On Tolerance

Tolerance does not presume agreement or approval, rather, and contrarily, it actually presupposes disagreement.  To be tolerant is to refrain from using force to prevent someone from engaging in a lifestyle or activity with which we ourselves disagree.  We are tolerant when, even if we vocally express our disapproval against an activity, we refrain from physically interfering with the activity.    Tolerance is not present in a situation of agreement and approval.  I am not “tolerating” when I see a person reading a Christian Bible (because I approve of it), but I do tolerate a Jehovah’s Witness worshipping at a Kingdom Hall.  I do not think that worshipping at a Kingdom Hall is a moral activity, and it is perfectly fine to inform them of this if ever in a conversation, but I will not physically prevent them from going about that business.  Such is tolerance.

In our culture however, tolerance has been distorted.  To most people today, tolerance means that one actually accepts as morally or intellectually legitimate the views, actions, or lifestyles of all other people. To disagree with someone else or to express disapproval of a given activity is seen not only as intolerant, but actually hateful.  Without one inkling of toleration for our own views, the toleration-redefiners demonstrate with unrelenting fervor their demand that we approve of and cheer for whatever behavior they deem worthy of promotion.

D.A. Carson makes a key distinction in his book The Intolerance of Tolerance between the “old tolerance” and the “new tolerance.” He notes a

“shift from ‘accepting the existence of different views’ to ‘acceptance of different views,’ from recognizing other people’s right to have different beliefs or practices to accepting the differing views of other people, [that is] subtle in form, but massive in substance.”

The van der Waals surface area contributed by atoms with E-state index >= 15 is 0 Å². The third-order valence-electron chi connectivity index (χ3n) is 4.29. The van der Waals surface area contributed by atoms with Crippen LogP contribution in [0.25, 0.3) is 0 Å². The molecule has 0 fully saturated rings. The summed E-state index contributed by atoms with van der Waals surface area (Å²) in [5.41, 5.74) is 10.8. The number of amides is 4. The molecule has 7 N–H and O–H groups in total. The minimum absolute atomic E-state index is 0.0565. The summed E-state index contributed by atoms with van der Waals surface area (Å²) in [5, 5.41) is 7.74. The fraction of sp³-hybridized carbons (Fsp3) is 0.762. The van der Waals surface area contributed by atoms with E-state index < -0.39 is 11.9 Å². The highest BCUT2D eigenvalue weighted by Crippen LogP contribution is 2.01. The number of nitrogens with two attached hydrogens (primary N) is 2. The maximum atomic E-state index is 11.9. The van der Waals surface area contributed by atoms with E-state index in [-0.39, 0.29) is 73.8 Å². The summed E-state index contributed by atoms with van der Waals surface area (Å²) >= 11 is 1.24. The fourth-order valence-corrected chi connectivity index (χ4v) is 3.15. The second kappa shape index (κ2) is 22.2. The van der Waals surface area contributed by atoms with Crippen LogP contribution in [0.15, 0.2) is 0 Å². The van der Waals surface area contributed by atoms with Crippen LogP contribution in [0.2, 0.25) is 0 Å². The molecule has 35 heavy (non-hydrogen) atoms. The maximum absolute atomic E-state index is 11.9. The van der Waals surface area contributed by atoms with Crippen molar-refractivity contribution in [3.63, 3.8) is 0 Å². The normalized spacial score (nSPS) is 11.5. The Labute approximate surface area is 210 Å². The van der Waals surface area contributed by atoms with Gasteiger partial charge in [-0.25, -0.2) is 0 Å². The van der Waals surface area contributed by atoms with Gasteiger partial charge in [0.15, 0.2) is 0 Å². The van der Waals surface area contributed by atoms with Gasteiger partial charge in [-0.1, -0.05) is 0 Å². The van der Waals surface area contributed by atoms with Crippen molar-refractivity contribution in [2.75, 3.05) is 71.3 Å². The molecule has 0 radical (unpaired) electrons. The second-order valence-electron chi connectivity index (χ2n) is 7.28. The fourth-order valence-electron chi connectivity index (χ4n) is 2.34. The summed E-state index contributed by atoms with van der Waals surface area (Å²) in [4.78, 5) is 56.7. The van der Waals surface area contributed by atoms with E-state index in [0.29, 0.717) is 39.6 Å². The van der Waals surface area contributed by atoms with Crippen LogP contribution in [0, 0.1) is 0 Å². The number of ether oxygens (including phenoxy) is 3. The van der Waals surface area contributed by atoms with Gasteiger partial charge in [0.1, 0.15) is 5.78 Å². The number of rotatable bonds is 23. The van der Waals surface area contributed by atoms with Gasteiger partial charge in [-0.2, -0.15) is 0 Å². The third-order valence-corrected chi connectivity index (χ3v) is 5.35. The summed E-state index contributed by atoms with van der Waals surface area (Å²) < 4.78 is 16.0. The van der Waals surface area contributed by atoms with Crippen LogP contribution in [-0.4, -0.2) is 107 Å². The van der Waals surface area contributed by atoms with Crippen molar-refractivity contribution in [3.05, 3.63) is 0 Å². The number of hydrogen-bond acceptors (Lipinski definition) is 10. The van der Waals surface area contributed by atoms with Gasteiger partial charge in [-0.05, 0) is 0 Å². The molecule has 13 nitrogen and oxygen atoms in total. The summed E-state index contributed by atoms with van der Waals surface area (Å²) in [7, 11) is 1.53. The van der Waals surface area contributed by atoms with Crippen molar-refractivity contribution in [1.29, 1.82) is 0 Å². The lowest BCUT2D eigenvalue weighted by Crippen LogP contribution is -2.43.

He continues to explain that

To accept that a different or opposing position exists and deserves the right to exist is one thing; to accept the position itself means that one is no longer opposing it.  The new tolerance suggests that actually accepting another’s position means believing that position to be true, or at least as true as your own.  We move from allowing the free expression of contrary opinions to the acceptance of all opinions; we leap from permitting the articulation of beliefs and claims with which we do not agree to asserting that all beliefs and claims are quality valid.  Thus we slide from the old tolerance to the new.

Remember then that tolerance presupposes the existence of disagreement. And when you hear some cultural commentator explaining that cultural conservatives ought to be more tolerant, they are often using the word under the “new” meaning.  We should not accept as morally or logically legitimate those things which plainly are not.  And yet we should accept the existence of such things. We should be tolerant in the old sense and not in the new. The battle cry all around us for “tolerance” is misplaced because of the misuse of the word.